Auscultation is helpful in the diagnosis of many heart diseases and provides evidence for cardiac failure (eFigure 10–9). Specific findings are discussed under individual diseases below.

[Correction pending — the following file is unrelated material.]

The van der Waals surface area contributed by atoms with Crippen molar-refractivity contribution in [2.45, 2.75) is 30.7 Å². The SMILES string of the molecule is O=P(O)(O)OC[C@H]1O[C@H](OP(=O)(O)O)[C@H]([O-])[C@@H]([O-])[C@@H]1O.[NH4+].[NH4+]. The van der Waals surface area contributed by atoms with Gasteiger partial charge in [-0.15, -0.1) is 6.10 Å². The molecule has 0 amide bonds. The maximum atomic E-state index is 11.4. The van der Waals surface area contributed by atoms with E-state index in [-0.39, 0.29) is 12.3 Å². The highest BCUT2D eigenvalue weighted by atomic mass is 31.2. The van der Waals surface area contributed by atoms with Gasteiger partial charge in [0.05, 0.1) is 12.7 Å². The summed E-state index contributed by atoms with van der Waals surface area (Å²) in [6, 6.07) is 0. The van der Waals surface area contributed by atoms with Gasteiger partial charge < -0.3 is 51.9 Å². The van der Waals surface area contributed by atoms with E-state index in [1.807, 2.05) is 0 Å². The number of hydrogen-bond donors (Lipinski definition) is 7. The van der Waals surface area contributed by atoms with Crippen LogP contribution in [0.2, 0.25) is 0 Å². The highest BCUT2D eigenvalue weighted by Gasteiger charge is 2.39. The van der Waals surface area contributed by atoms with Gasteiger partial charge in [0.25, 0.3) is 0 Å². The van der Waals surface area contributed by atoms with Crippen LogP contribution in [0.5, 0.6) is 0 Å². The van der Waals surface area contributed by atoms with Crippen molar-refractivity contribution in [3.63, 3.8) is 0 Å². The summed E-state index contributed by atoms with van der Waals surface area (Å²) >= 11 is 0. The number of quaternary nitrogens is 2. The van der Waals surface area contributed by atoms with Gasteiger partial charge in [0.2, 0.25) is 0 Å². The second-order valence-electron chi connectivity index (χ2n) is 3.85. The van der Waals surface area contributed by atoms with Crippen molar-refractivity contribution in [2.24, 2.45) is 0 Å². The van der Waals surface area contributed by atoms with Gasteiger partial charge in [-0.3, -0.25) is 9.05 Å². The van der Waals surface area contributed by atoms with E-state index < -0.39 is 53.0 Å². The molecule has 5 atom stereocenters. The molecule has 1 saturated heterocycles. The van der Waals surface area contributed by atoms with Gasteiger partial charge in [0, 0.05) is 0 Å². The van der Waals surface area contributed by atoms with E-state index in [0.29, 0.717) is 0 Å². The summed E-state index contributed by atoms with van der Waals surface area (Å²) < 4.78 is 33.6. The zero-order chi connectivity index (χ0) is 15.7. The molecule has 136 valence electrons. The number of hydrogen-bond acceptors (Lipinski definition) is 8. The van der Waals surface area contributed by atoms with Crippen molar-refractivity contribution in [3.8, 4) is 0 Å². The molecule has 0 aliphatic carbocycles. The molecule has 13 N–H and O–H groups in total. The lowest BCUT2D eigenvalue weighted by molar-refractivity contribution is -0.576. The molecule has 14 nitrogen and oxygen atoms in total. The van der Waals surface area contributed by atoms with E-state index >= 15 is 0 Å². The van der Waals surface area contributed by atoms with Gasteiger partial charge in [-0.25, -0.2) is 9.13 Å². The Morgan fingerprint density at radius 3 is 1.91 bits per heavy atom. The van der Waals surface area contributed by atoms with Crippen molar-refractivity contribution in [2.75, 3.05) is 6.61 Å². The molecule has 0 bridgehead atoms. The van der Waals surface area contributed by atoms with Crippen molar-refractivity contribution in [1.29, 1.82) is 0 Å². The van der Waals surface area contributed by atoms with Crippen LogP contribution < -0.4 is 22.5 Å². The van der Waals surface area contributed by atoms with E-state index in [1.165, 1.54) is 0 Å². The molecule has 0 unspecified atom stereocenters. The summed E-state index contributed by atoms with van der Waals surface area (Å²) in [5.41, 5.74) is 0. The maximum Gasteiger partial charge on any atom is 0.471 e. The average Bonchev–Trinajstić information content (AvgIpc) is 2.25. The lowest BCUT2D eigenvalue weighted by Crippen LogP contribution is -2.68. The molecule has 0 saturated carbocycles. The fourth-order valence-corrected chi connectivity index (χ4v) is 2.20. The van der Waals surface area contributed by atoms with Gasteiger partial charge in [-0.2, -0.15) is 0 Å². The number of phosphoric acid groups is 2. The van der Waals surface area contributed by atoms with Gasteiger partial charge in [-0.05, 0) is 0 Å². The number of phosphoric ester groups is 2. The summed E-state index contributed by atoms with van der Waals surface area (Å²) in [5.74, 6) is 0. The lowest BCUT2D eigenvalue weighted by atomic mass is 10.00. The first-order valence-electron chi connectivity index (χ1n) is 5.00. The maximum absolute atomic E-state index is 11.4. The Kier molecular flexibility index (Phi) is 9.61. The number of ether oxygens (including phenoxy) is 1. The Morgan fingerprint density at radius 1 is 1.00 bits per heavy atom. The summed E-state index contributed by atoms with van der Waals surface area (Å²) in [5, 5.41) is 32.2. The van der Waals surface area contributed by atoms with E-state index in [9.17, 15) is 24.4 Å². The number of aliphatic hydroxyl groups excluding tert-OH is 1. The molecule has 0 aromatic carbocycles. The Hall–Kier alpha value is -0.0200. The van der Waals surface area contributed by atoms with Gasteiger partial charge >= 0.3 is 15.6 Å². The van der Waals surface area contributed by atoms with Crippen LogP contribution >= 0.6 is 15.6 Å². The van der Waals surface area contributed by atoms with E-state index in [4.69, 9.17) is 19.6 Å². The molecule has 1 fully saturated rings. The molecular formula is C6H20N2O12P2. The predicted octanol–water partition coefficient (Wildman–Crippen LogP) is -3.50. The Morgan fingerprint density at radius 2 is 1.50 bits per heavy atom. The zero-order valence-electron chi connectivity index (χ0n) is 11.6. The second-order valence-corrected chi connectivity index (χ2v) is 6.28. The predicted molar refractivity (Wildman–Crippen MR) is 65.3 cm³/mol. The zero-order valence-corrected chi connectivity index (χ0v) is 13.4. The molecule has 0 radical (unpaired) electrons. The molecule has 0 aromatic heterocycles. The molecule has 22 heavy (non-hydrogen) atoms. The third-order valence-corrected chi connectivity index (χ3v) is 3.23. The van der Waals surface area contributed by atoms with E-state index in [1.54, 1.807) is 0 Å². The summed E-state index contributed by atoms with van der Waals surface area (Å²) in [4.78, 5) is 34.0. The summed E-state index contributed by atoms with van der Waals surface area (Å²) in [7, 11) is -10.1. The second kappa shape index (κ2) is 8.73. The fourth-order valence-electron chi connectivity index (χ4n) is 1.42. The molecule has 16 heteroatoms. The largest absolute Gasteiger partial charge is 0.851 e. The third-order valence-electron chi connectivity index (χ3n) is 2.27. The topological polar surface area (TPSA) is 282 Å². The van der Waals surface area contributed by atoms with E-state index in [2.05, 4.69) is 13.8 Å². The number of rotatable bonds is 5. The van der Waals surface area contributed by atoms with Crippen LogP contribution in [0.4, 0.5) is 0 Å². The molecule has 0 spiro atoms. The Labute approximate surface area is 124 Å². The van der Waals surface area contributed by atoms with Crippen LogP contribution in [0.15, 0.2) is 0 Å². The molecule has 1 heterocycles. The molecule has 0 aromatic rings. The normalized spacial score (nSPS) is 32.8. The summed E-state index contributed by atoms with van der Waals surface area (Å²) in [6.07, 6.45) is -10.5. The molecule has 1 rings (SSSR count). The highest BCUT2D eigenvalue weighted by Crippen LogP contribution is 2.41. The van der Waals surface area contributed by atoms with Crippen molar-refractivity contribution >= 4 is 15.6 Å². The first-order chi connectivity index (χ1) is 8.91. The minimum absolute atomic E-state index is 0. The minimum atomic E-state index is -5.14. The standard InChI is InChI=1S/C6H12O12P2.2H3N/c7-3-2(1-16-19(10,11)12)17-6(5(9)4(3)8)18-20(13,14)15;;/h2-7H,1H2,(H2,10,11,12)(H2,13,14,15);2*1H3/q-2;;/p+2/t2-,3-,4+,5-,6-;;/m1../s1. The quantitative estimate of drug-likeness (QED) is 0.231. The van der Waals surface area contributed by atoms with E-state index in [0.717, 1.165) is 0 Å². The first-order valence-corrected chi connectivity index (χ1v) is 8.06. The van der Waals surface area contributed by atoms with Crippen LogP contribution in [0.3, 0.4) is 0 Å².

The timing of the principal cardiac murmurs. Heart murmurs can be either systolic or diastolic. During systole, while the left ventricle is contracting, the aortic valve is open and the mitral valve is closed. Turbulent flow can occur either because of an incompetent mitral valve, leading to regurgitation of blood back into the atrium, or from a narrowed aortic valve. In diastole, the situation is reversed, with filling of the left ventricle through an open mitral valve while the aortic valve is closed. Turbulent flow occurs when there is narrowing of the mitral valve or incompetence of the aortic valve. Stenosis of valves usually develops slowly over time; lesions that cause valvular regurgitation can be either chronic or acute. (Reproduced, with permission, from Hammer GD, McPhee SJ. Pathophysiology of Disease, 8th ed. McGraw-Hill, 2019.)